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Global Mixed Race$
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Rebecca C. King-O'Riain, Stephen Small, Minelle Mahtani, Miri Song, and Paul Spickard

Print publication date: 2014

Print ISBN-13: 9780814770733

Published to NYU Press Scholarship Online: March 2016

DOI: 10.18574/nyu/9780814770733.001.0001

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Capturing “Mixed Race” in the Decennial UK Censuses

Capturing “Mixed Race” in the Decennial UK Censuses

Are Current Approaches Sustainable in the Age of Globalization and Superdiversity?

Chapter:
(p.213) 10 Capturing “Mixed Race” in the Decennial UK Censuses
Source:
Global Mixed Race
Author(s):

Peter J. Aspinall

Miri Song

Publisher:
NYU Press
DOI:10.18574/nyu/9780814770733.003.0010

This chapter discusses ethnic and racial classification systems in U.K., focusing on England and Wales census classification of “mixed” people. The 2001 Census enumerated a total of 661,034 “Mixed” persons resident in England and Wales, representing approximately 1.3 percent of the total population. The largest mixed group was “White and Black Caribbean” (35.9 percent), followed by “White and Asian” (28.6 percent), and “Other Mixed” (23.6 percent), with a smaller “White and Black African” (11.9 percent) group. This mixed group is now one of the fastest growing segments of the British population as revealed by the findings of the 2011 England and Wales Census.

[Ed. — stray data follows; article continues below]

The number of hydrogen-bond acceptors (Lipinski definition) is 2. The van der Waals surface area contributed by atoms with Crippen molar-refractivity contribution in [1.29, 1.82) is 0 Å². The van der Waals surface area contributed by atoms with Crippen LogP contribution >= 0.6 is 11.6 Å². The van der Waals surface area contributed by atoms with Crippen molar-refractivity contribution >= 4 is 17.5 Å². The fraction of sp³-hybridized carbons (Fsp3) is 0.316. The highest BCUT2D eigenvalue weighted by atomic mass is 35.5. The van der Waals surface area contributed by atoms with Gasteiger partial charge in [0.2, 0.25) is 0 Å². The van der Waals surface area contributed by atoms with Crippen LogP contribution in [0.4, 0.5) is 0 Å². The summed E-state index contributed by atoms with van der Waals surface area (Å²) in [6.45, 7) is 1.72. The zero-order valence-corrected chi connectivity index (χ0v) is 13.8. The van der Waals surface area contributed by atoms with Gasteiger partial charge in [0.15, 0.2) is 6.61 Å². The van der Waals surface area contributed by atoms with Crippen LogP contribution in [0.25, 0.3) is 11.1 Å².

Keywords:   racial classification, ethnic, mixed people, England, Wales, Black Caribbean, White Caribbean

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